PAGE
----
Table of Coronation Mugs in 1953. These are under the watchful eye of Mrs Elisha, the long time infant teacher in Market Lavington

Do you know, we don’t have one of those Coronation mugs in Market Lavington Museum. Has anybody got one they’d  be willing to let us have?

And who is the lady deputed to look after the distribution of mugs. Yes, it’s Mrs Elisha. What a career that lady had. If you talk to people over 90 who have lived in the village all their lives, then Mrs Elisha was their infant teacher. If you talk to sub 40 year olds, then some of them remember Mrs Elisha as a supply teacher. What better person to make sure every child – she’d have known virtually all of them – got their mug.

Another photo of a past Royal Event

July 10, 2012

The main celebrations of the Queen’s Diamond Jubilee may be over, but here in Market Lavington we are still being given photos of past events. This one, rather battered, was clearly made into a postcard at the time of the 1937 Coronation of King George VI.

Motorised Market Lavington fun at the 1937 Coronation

The card is captioned, ‘1937 ’ere’s health Coronation, Market Lavington’

As yet, we have not located just where the picture was taken.

There are half a dozen people in or on the car. The right hand standing man, in the paler jacket is Lawrie Cooper – or to give him his full name, Lawrence Kitchener Cooper.

Lawrie Cooper of Market Lavington is offering a health unto His Majesty

The others are unknown to us as yet – but even though the bad photo damage is across faces, we feel sure somebody out there will help us.

Do get in touch if you can give us any names or identify the photo location.

Archibald Baker and a 1920s Carnival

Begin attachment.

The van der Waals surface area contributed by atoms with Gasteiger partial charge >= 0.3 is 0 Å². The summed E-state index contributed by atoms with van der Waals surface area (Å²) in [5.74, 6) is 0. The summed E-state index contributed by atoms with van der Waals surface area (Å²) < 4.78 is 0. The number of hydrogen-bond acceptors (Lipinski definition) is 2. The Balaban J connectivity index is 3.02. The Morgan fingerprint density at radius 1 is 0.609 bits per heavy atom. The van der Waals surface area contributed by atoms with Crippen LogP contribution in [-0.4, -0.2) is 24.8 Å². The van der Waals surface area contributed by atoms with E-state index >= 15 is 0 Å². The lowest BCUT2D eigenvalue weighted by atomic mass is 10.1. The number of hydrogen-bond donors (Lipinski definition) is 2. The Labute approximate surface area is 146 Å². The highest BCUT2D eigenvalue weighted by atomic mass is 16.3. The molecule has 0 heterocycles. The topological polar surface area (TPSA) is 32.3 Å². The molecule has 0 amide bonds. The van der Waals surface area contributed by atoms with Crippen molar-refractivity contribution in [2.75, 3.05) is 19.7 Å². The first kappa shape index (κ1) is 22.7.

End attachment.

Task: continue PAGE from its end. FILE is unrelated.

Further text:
June 25, 2012

Back in the 1920s and the 1930s, the carnival was something of major importance in Market Lavington and Easterton – and probably elsewhere as well.

This was an era when the wireless was in its infancy. The early station, London 2LO started transmissions in 1922 and that was for just an hour a day. There was no TV at all until 1936 and that was very limited. In the 1920s, even going to the cinema meant watching a silent movie. No wonder home made fun was important to people for, basically that was all there was.

But the carnival had a higher purpose as well in our villages. It was used to raise money to enable those in need to have the services of a doctor or even a hospital. There was no National Health Service until 1948.

In fact, in Market Lavington and Easterton, the carnival was made a part of Hospital Week with all sorts of events to raise money.

Today we are looking at a part of a carnival procession as it passes along Church Street in Market Lavington.

Part of a 1920s Carnival Procession on Church Street, Market Lavington

Of particular interest is the chap in the middle who looks to be dressed up as a Michelin Man. That man is Archibald Baker and we’ll come back to him. But lets have a look at the general scene first.

The shop our Michelin Man is passing is no longer a shop. For many a year it was the photographic shop of Peter Francis. We think the sign above the window says Ironmongery : China : Glass. There appear to be wooden battens fitted to the wall this side of the door. We don’t know what they were for but perhaps items for sale were hung on them.

The long sign above the shops is partly hidden by the Union Flag. It reads, ‘PLEASE HELP OUR HOSPITAL’

Behind the Union Jack we are looking at the corner of White Street where part of a sign is telling us that Mr Walton’s stock is up to date.

But back to Archibald Baker. We knew it was him in the photo because we have another image of him in that odd costume. This was given us by members of the Baker family.

Archibald Baker is the Michelin Man. an anyone identify his friend?

There’s Archibald again with, maybe, a pierrot on HIS right. That person is also in the picture on Church Street so this is surely the same day. Unfortunately, when we were given the photo no members of the family knew just what Archibald was dressed as.